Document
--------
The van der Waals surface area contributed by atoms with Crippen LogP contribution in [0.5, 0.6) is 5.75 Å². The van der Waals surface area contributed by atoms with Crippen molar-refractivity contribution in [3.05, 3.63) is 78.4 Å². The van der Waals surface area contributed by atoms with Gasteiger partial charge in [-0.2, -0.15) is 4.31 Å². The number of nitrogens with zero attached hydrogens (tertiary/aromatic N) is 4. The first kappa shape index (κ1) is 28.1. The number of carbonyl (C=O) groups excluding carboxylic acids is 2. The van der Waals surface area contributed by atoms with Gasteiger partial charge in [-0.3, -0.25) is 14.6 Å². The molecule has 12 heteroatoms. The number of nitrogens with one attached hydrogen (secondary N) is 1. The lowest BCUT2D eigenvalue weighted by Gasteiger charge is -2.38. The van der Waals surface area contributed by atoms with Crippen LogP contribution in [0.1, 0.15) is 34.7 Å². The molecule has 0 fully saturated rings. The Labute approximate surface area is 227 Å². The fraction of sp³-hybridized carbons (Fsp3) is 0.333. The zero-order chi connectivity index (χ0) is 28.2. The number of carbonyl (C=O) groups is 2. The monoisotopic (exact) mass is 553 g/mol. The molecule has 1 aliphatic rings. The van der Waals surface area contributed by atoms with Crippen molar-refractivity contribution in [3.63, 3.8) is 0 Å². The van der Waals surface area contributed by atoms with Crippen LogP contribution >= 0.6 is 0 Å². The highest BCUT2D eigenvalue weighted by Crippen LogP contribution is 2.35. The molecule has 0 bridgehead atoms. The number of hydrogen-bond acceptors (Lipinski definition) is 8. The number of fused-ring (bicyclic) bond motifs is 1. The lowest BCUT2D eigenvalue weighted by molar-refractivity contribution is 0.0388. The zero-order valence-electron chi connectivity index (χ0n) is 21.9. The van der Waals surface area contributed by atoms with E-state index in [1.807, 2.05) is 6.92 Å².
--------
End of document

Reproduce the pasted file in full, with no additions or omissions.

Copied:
The van der Waals surface area contributed by atoms with Crippen LogP contribution in [0.5, 0.6) is 5.75 Å². The van der Waals surface area contributed by atoms with Crippen molar-refractivity contribution in [3.05, 3.63) is 78.4 Å². The van der Waals surface area contributed by atoms with Gasteiger partial charge in [-0.2, -0.15) is 4.31 Å². The number of nitrogens with zero attached hydrogens (tertiary/aromatic N) is 4. The first kappa shape index (κ1) is 28.1. The number of carbonyl (C=O) groups excluding carboxylic acids is 2. The van der Waals surface area contributed by atoms with Gasteiger partial charge in [-0.3, -0.25) is 14.6 Å². The molecule has 12 heteroatoms. The number of nitrogens with one attached hydrogen (secondary N) is 1. The lowest BCUT2D eigenvalue weighted by Gasteiger charge is -2.38. The van der Waals surface area contributed by atoms with Crippen LogP contribution in [0.1, 0.15) is 34.7 Å². The molecule has 0 fully saturated rings. The Labute approximate surface area is 227 Å². The fraction of sp³-hybridized carbons (Fsp3) is 0.333. The zero-order chi connectivity index (χ0) is 28.2. The number of carbonyl (C=O) groups is 2. The monoisotopic (exact) mass is 553 g/mol. The molecule has 1 aliphatic rings. The van der Waals surface area contributed by atoms with Crippen molar-refractivity contribution in [3.63, 3.8) is 0 Å². The van der Waals surface area contributed by atoms with Crippen LogP contribution >= 0.6 is 0 Å². The highest BCUT2D eigenvalue weighted by Crippen LogP contribution is 2.35. The molecule has 0 bridgehead atoms. The number of hydrogen-bond acceptors (Lipinski definition) is 8. The number of fused-ring (bicyclic) bond motifs is 1. The lowest BCUT2D eigenvalue weighted by molar-refractivity contribution is 0.0388. The zero-order valence-electron chi connectivity index (χ0n) is 21.9. The van der Waals surface area contributed by atoms with E-state index in [1.807, 2.05) is 6.92 Å².